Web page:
Machine learning highlights ways to improve flood mitigation
Flooding in the United States costs communities more than $32 billion each year. As climate change drives increasingly severe and erratic storm events, experts project that figure to rise in coming years: Forecasts estimate that flood risk will increase by more than 26% by 2050. Because of socioeconomic inequalities in flood risk mitigation, flooding disproportionately affects metropolitan areas with larger populations of Black, Indigenous, and People of Color (BIPOC) residents.
Against this backdrop, Nadja Veigel and colleagues apply interpretable machine learning to better understand the efficacy of flood resilience strategies. To build the machine learning model, the team selected 400 behavioral and socioeconomic variables that affect disaster response and mitigation. These included both bottom-up, household-level efforts (e.g., insurance or property improvements) and top-down policy measures such as community-level policies.
The authors used open-access flood insurance data from the National Flood Insurance Program and the U.S. Census Bureau's American Community Survey. Their findings are published in the journal Earth's Future.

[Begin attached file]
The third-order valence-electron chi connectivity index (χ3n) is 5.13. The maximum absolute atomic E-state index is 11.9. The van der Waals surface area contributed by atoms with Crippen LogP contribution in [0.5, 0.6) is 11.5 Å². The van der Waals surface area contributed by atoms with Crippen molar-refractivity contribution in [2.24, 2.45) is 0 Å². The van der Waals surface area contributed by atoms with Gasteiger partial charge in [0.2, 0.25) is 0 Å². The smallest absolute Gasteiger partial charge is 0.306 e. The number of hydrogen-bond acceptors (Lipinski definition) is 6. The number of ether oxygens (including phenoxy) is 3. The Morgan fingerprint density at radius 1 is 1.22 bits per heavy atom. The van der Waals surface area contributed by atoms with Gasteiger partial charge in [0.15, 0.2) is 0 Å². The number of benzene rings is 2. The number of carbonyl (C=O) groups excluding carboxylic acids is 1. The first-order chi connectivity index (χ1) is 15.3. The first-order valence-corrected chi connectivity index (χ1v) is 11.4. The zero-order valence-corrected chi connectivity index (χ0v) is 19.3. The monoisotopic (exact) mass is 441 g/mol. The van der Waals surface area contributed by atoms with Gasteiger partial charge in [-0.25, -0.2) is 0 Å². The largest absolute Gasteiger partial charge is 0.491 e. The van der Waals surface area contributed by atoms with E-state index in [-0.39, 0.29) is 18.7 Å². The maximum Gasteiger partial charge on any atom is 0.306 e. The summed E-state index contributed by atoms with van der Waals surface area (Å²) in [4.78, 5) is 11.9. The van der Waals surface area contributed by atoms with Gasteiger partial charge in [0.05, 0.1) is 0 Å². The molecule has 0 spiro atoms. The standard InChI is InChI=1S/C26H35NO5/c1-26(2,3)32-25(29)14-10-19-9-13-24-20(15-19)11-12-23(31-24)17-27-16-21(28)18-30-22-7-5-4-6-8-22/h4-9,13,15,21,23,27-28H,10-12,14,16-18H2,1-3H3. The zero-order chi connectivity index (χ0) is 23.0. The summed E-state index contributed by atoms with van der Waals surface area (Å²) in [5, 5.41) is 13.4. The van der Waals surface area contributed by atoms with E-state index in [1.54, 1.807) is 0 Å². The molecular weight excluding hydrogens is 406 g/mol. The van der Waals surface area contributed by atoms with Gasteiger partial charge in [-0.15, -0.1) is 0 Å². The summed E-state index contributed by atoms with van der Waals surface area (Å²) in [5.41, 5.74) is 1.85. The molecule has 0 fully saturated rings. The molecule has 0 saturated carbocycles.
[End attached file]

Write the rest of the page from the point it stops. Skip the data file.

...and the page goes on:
The results showed that most households acquire flood insurance in response to severe flood events. Thus, residents of communities not regularly or heavily exposed to damaging flooding are more likely to be uninsured. The authors also note that high resident turnover in cities often limits knowledge of flood history, weakening mitigation and preparation efforts. Urban areas also typically see lower insurance adoption.
In contrast, community-level policies like the National Flood Insurance Program's Community Rating System (CRS) offer a more proactive approach. The CRS encourages insurance adoption by lowering premiums for communities that undertake mitigation and floodplain management measures. The authors suggest that the system could more effectively address flood risk inequality by targeting underserved, at-risk communities.
The research underscores previous findings that vulnerable groups are systematically more exposed to floods and could benefit from increased resilience. The data show that top-down approaches, such as the CRS, offer proactive flood solutions that help address structural inequalities in risk. Although flood insurance remains a critical strategy in managing risk, it is often a reactive approach that provides limited relief when not accompanied by community-level efforts.
More information: Nadja Veigel et al, Interpretable Machine Learning Reveals Potential to Overcome Reactive Flood Adaptation in the Continental US, Earth's Future (2023). DOI: 10.1029/2023EF003571
Journal information: Earth's Future
Provided by American Geophysical Union
This story is republished courtesy of Eos, hosted by the American Geophysical Union. Read the original story here.